The Cruelty Behind Cashmere

Found in knitwear like scarves and sweaters and home furnishings such as bedding and throws, cashmere is made from the soft undercoat of goats who are cruelly abused and violently killed.

As much as 90% of all cashmere comes from China and Mongolia, and the rest is from other countries including India, Iran, and Tibet.

Goats Suffer for Cashmere

Cashmere is made by breeding and farming goats and tearing out their hair using sharp metal combs. One goat produces, on average, only 250 grams of hair that can be used for cashmere each year – so little that it takes the hair of six goats to produce just one cashmere jumper.

Workers typically “comb” or shear goats for cashmere once a year in the spring moulting season of April and May. According to one farmer, shearing is “very stressful” for the animals and robs them of natural insulation, leaving them vulnerable to cold temperatures and illness.

In 2019, PETA Asia investigators visited cashmere industry operations in China and Mongolia – the world’s top cashmere exporters – and uncovered extreme cruelty to and violent killing of goats used for cashmere on every single farm visited.

Goats were filmed screaming in pain and fear as workers tore their hair out. They were left with bloody cuts from the hair-removal process and given no pain relief or veterinary care.

Combing in the cashmere industry is not as innocent as it sounds.

More Than a Haircut – Cashmere Kills

Goats no longer deemed profitable by the cashmere industry endure slow, agonising deaths. At one abattoir in China, eyewitnesses saw workers hit animals on the head with a hammer in an attempt to stun them.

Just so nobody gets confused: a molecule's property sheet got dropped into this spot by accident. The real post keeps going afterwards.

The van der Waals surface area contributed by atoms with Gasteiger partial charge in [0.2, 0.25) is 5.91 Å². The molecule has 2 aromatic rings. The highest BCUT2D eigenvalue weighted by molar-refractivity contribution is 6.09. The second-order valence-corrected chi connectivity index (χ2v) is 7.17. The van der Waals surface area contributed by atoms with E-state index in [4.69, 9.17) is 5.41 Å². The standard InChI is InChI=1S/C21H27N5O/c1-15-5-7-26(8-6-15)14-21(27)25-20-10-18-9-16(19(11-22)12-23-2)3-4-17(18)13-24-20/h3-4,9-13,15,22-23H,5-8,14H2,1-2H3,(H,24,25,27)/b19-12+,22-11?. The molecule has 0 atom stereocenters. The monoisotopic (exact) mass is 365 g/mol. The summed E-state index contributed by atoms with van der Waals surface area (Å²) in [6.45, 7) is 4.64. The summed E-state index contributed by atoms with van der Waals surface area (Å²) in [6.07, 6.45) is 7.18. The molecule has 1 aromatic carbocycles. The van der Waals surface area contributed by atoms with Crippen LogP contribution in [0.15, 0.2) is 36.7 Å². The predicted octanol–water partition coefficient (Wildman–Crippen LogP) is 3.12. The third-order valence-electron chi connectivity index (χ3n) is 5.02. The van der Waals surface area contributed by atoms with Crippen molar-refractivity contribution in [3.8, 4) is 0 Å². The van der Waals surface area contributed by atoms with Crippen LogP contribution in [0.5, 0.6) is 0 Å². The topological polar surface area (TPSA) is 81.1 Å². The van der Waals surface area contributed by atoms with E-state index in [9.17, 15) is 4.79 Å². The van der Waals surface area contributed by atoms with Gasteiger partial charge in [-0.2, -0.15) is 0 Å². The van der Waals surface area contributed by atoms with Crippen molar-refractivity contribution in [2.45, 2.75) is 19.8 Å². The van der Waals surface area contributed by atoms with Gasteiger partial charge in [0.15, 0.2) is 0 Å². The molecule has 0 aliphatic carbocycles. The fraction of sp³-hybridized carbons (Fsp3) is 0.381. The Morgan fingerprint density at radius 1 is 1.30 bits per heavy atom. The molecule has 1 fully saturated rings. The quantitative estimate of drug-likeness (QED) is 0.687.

In Mongolia, workers were seen dragging goats by one leg onto the abattoir floor before slitting their throats in full view of other goats. They were left to bleed out on the filthy floors, and some were seen still moving a full two minutes later. After they’re ruthlessly killed, their flesh is sold as cheap meat.

Goats slaughtered in the cruel cashmere industry.

Cashmere Is Also Terrible for the Planet

Cashmere also has the most destructive environmental impact of any animal-derived fibre. Because goats used for cashmere must consume 10% of their body weight in food each day and they eat the roots of grasses, which prevents regrowth, the industry is a significant contributor to soil degradation followed by desertification.

Already, 65% of Mongolia’s grasslands are degraded and 90% of the country is in danger of desertification, which has resulted in some of the world’s worst dust storms on record and air pollution dense enough to reach North America.

Vegan Cashmere Upgrades

Luckily, vegan cashmere is luxurious, kind, and also way better for the Earth. A growing number of designers and retailers are offering super-soft, warm vegan knitwear, which is kinder to animals and the environment. Check out the list of “PETA-Approved” vegan fashion here.

You Can Help Goats

It’s easy to do your part to spare goats – and other animals – suffering. Simply do the following:

  • Refuse to buy cashmere. Always check the label when you’re shopping, and if it includes the word “cashmere”, leave the item on the shelf.
  • Look out for other animal-derived materials: sheep, rabbits, alpacas, and other animals are victims of the fashion and soft-furnishings industries, too, so please also steer clear of wool, mohair, angora, and any fibre stolen off animals’ backs.
  • Educate others! Share this page with your friends and family. Let everyone know about the cruelty behind cashmere jumpers.